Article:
I swear I'm not in that demographic. Didn't even start until I was in my twenties.

Sunday, October 26, 2003

Infinitely Recursive Things Give Me a Headache

But I'll have to use this example sometime:
there cannot be a complete answer to the question "What is truth?" because, to any answer, the questioner can always reply, "Is that true?" And the question then becomes infinitely recursive. This is one of those questions on which philosophy hits rock bottom, and you have to accept some sort of answer on faith, or else lapse into utter incoherence.

On Outsourcing to India

Just a brief note on the current trend in outsourcing desk jobs (tech support phone lines etc.) to India: what's all the fuss about? Companies would not be able to get people that highly trained for twice their salary in America (people that highly trained are pulling down higher salaries), and the Indians are in some of the highest-paid and most sought-after jobs in their country. There can be absolutely no shrill screams of "sweatshop! sweatshop!" here. Wipro, India's biggest computer programming company, is in a facility that looks like the Rice University campus and has probably a better cafeteria. I know students from Harvard who have gone to Bangalore for summer computer jobs -- obviously, it's not hell. So what are people complaining about? The most I can figure is that those are jobs not being held by Americans anymore. Well: 1) some of them (telemarketer jobs, for example) are for companies who can't even begin to fill their vacancies in America; and 2) I'm sure the companies would be glad to hire a similarly-trained American at the same or a moderately higher salary, if there were any willing to work for a third of what they could make in another job.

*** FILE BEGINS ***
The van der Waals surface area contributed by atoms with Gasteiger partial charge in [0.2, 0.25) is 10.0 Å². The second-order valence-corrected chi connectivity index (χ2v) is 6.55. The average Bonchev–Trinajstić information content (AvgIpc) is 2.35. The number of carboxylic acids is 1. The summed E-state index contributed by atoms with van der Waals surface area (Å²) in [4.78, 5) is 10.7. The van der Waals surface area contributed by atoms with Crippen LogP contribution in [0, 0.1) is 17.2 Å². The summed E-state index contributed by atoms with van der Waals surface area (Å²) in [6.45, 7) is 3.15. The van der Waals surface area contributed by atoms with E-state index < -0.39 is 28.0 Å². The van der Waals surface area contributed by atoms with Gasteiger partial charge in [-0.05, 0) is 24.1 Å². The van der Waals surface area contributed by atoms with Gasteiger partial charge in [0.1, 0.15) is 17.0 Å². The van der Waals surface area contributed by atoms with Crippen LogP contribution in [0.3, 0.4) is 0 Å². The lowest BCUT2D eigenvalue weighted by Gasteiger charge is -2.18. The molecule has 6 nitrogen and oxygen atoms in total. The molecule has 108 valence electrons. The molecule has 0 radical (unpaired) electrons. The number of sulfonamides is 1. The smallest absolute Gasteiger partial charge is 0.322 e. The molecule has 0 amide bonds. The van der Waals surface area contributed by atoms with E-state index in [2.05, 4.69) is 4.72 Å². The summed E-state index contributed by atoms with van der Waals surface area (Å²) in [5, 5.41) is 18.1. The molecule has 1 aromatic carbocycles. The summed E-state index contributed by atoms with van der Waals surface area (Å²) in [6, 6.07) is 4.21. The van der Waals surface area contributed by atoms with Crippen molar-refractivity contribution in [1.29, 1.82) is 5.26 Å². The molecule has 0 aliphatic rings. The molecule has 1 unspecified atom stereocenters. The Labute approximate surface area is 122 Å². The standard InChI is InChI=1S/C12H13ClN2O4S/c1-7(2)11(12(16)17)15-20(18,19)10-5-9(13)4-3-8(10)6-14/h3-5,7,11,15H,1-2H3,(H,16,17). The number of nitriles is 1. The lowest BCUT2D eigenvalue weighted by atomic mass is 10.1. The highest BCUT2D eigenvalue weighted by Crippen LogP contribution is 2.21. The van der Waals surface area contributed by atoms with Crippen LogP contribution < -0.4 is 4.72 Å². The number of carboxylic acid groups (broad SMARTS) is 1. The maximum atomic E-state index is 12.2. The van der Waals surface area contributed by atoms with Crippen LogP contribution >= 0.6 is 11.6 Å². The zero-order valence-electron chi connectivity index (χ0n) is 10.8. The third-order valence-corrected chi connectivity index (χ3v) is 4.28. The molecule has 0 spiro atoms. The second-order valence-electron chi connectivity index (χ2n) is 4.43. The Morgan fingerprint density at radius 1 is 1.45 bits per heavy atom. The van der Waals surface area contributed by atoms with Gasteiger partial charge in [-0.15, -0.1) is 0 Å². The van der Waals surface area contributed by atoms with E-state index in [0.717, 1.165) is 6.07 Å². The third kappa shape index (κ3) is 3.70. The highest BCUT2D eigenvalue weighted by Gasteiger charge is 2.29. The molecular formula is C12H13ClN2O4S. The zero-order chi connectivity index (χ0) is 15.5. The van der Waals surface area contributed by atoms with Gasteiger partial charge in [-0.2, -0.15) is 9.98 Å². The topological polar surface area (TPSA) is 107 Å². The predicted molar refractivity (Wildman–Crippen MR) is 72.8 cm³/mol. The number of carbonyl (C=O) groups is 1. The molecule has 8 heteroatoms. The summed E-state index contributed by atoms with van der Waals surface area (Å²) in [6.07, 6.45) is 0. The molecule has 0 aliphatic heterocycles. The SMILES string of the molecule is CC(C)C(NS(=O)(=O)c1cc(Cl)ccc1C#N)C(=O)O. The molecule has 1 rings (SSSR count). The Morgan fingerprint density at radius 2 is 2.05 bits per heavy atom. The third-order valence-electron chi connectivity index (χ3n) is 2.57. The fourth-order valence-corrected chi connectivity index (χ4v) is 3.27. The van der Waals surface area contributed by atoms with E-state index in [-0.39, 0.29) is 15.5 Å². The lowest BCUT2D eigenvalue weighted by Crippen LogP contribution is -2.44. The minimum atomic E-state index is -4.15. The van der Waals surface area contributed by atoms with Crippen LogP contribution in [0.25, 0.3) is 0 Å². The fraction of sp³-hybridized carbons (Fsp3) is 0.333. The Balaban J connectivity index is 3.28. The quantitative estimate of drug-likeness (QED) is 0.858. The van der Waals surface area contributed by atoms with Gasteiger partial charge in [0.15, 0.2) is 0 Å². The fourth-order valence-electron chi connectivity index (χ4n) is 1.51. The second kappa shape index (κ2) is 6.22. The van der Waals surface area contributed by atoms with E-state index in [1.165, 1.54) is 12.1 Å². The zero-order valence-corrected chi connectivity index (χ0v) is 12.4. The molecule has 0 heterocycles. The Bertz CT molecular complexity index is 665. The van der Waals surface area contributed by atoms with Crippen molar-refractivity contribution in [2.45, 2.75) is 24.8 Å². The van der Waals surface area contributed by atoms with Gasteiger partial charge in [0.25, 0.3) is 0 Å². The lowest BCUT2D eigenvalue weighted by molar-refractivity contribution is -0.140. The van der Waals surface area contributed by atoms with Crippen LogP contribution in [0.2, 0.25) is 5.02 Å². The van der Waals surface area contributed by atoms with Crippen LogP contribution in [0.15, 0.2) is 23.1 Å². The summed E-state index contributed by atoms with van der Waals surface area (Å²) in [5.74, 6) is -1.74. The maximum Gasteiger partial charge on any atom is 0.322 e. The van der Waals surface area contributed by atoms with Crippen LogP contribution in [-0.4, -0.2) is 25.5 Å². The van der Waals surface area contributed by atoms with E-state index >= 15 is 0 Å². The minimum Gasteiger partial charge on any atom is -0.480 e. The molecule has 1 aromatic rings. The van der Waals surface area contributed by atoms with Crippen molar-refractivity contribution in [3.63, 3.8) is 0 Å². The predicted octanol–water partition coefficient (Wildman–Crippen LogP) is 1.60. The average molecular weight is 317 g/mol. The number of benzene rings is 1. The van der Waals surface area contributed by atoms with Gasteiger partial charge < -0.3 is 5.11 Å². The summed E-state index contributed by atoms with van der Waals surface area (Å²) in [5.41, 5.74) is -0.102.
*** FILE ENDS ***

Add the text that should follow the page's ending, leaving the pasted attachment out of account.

On Silly Protesters

Some day I'm going to go to one of these silly protests; I'm going to wear my mother's old funky hippie clothes and have a blast being loony for a day! I've had practice being an off-the-edge moral relativist and beyond-the-reach-of-logic liberal&feminist, as I occasionally take their side in a discussion just for kicks. Ah, it would be a blast.

Yeah? you think we shouldn't have gone in? Well, you know, I think you're right; even if they say it's all about protecting people from Saddam's tyranny, you know, I think they're his people, they elected him, and who are we to say his way of ruling is wrong, you know? Plus, they use less machines there. Want one of my homemade candles? I no longer use electricity. Bad for the environment, you know.